Sunday, February 20, 2011

Merck and Pfizer: Thoughts on investing as a patriotic duty and market efficiency

We have an interesting long-term experiment in the making in the pharmaceutical business, as two of the largest players - Pfizer and Merck announced their plans for the future. Pfizer was the first up, announcing its plans to buy back stock and rein in R&D. Pfizer has been an active acquirer over the last few years, buying Wyeth for $68 billion in 2009, and this announcement seems to at least implicitly suggest at least a pause in, and perhaps an abandonment of,  that strategy.

Merck responded with a very different vision of its future, suggesting that it would be investing more in R&D and would not be returning cash (at least in the near term). Given that Merck spent $41 billion buying Schering Plough in 2009 and is still showing signs of indigestion from that acquisition, it is not clear whether this announcement is an indication that they have abandoned the "big acquisition" strategy for a return to basics.

The immediate reaction from the market was positive to Pfizer's announcement (an increase of 5-7% in the stock price) and negative to Merck's announcement (a drop of 2-5%). The reason these stories reverberate is because they also coincide with a push by the Obama administration to get US firms, which have been sitting on large cash balances, to do their patriotic duty and invest that cash, with R&D being singled out as a good place for the investment. So, here are some open questions:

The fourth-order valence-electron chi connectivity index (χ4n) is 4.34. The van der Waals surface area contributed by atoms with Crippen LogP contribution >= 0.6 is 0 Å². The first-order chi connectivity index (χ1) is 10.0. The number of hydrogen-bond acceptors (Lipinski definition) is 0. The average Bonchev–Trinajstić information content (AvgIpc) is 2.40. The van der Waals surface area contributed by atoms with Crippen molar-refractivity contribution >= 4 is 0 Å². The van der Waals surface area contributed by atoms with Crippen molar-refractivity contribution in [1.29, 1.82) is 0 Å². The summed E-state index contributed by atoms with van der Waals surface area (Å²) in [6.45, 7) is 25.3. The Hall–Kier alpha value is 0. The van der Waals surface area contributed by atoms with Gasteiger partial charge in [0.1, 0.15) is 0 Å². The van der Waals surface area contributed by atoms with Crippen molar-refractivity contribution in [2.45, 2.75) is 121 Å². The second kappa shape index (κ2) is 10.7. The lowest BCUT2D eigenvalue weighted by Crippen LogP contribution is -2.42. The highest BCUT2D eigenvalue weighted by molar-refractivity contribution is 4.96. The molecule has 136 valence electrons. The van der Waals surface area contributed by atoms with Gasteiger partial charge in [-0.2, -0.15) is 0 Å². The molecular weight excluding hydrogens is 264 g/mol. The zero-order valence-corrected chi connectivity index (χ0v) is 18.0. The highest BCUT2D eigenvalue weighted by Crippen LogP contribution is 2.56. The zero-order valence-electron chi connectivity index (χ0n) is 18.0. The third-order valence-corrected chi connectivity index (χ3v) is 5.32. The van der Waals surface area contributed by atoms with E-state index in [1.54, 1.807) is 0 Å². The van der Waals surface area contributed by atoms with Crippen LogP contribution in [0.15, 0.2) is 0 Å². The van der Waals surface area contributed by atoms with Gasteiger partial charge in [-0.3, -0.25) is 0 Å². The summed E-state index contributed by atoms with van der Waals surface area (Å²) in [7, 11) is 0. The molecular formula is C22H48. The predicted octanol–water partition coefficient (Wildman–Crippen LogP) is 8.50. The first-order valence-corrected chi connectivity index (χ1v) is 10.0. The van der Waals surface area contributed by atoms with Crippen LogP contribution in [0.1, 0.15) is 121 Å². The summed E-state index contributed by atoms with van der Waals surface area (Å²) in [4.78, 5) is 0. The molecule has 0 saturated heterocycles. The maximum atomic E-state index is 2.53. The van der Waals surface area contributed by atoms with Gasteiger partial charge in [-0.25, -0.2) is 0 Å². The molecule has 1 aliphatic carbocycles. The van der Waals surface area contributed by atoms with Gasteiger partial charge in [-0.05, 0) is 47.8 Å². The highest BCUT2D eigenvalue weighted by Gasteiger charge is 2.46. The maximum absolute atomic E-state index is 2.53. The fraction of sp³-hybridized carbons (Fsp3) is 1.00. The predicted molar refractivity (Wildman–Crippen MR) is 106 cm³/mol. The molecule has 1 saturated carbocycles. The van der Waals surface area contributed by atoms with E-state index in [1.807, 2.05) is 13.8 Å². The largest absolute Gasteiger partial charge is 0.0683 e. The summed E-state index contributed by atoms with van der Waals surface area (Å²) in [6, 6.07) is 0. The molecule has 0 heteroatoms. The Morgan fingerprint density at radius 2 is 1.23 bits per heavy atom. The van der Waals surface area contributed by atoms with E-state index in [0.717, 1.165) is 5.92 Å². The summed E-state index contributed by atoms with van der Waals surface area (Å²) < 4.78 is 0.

1. Is investing in R&D and capital investments the patriotic thing to do?
Pushing companies to invest their cash, whether it be in R&D or in factories, is not always good for the economy and using patriotism as the argument for doing so strikes me as wrong on three levels.
  • The very fact that you have to use the patriotism card suggests to me that you have lost the economic argument. (It is akin to the "strategic" card that some managers pull when they want to push through an investment or acquisition that makes no economic sense.) Through the centuries, political leaders have called on their people to give up economic and political rights in the cause of the "greater good ". There are times where the argument reverberates. FDR and Churchill's pleas for shared sacrifice during the Second World War were responded to, because people (and by extension, corporations) recognized that losing the war would catastrophic to their own interests. And you cannot attribute the success to the persuasive powers of the leaders. After all, Winston Churchill lost his prime ministership and the British parliament in 1945, when the fear of war passed. In most periods, though, the argument falls flat because people detect the emptiness behind the sloganeering.